Texas Alimony is No Windfall

By the Attorneys of Orsinger, Nelson, Downing and Anderson, LLP posted in Family Law on April 3rd, 2013

For many years, Texas was the only state without post-divorce, court-ordered alimony. In 1995, a law, in part, was passed in an effort to prevent the economically displaced spouse from going on welfare. In 2011, the law was revised and expanded concerning the qualifications for eligibility as well as the maximum duration and amount. Still, this law is really more symbolic than practical; it’s rare for a Texas divorce settlement to include alimony.

Most other states have more generous alimony laws. For example, in Colorado, alimony/maintenance can be permanent or temporary. It depends on meeting several criteria, including ability to pay, reasonable need, and length of marriage.

Certain criteria must be met before the Texas court is authorized to award alimony. The threshold requirement is that the spouse seeking alimony must be unable to be self-supporting and lack assets sufficient to meet his or her minimum reasonable needs. Then, the parties must have been married for at least 10 years, the spouse must have an incapacitating disability that prevents him or her from being able to self-support, the spouse must be unable to work because he or she is the primary caretaker a child of the marriage who has a disability, or the other spouse must have been convicted of an act of family violence that occurred no more than 2 years before the divorce was filed.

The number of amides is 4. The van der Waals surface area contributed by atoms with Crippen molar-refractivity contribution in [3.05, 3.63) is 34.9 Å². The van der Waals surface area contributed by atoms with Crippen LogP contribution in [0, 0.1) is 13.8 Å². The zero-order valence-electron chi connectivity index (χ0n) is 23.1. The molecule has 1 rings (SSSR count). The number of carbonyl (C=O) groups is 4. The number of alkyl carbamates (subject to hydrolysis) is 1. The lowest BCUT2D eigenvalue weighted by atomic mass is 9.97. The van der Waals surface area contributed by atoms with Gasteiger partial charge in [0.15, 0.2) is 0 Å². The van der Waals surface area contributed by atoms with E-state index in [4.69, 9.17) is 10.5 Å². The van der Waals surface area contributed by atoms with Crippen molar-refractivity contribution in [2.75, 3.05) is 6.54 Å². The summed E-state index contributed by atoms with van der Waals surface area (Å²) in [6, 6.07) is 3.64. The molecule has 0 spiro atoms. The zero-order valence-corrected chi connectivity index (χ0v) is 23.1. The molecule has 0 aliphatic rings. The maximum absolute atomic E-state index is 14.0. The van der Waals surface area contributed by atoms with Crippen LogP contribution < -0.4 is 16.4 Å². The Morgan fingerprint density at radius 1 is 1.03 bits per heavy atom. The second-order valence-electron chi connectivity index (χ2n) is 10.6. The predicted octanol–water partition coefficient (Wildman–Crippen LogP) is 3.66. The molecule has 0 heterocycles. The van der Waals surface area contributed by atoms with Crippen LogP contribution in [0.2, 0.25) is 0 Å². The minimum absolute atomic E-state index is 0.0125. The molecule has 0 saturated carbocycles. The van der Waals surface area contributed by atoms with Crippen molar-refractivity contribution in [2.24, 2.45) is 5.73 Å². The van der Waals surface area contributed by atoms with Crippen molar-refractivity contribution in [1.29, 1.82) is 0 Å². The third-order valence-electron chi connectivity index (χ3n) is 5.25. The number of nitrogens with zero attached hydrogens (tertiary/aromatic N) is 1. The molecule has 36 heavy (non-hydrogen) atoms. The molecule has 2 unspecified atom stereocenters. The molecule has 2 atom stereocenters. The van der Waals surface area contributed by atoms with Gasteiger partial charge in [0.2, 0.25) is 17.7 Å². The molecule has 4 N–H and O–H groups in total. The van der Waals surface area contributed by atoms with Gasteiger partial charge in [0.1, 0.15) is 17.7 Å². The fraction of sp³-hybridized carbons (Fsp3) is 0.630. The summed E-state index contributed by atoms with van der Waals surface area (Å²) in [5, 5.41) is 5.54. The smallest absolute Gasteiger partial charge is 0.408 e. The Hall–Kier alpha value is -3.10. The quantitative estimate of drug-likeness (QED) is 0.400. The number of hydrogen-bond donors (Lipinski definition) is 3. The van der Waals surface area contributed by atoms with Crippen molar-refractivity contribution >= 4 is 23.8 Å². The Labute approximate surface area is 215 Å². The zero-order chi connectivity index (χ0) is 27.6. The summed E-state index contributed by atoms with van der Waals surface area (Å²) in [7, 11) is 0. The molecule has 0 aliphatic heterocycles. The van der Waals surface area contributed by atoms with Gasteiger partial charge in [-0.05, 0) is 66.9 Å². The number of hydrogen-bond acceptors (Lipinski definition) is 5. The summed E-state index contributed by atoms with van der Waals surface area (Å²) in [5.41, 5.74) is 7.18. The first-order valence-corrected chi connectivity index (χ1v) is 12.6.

The Texas court is also limited in the amount and duration it can require one spouse to pay alimony. The alimony can be no more than $5,000 or 20 percent of the payor’s income, whichever is less. It is generally limited to 5 years, although for longer marriages it can be extended up to 10 years or can be indefinite if the spouse is physically or mentally disabled. Of course, couples can negotiate alimony that is greater in amount and longer in duration, but the court-ordered alimony is limited.

Alimony in Texas is considered to be a temporary measure to allow the lesser-earning spouse to get training for a career that will support her. If she has substantial wealth upon divorce, she will not qualify for alimony. Even if she isn’t wealthy, her husband still might not have the income to pay alimony.

Temporary maintenance is more often ordered for the period during which the divorce is pending. The maintenance is paid to the spouse with limited resources in an effort to maintain the status quo during the suit.

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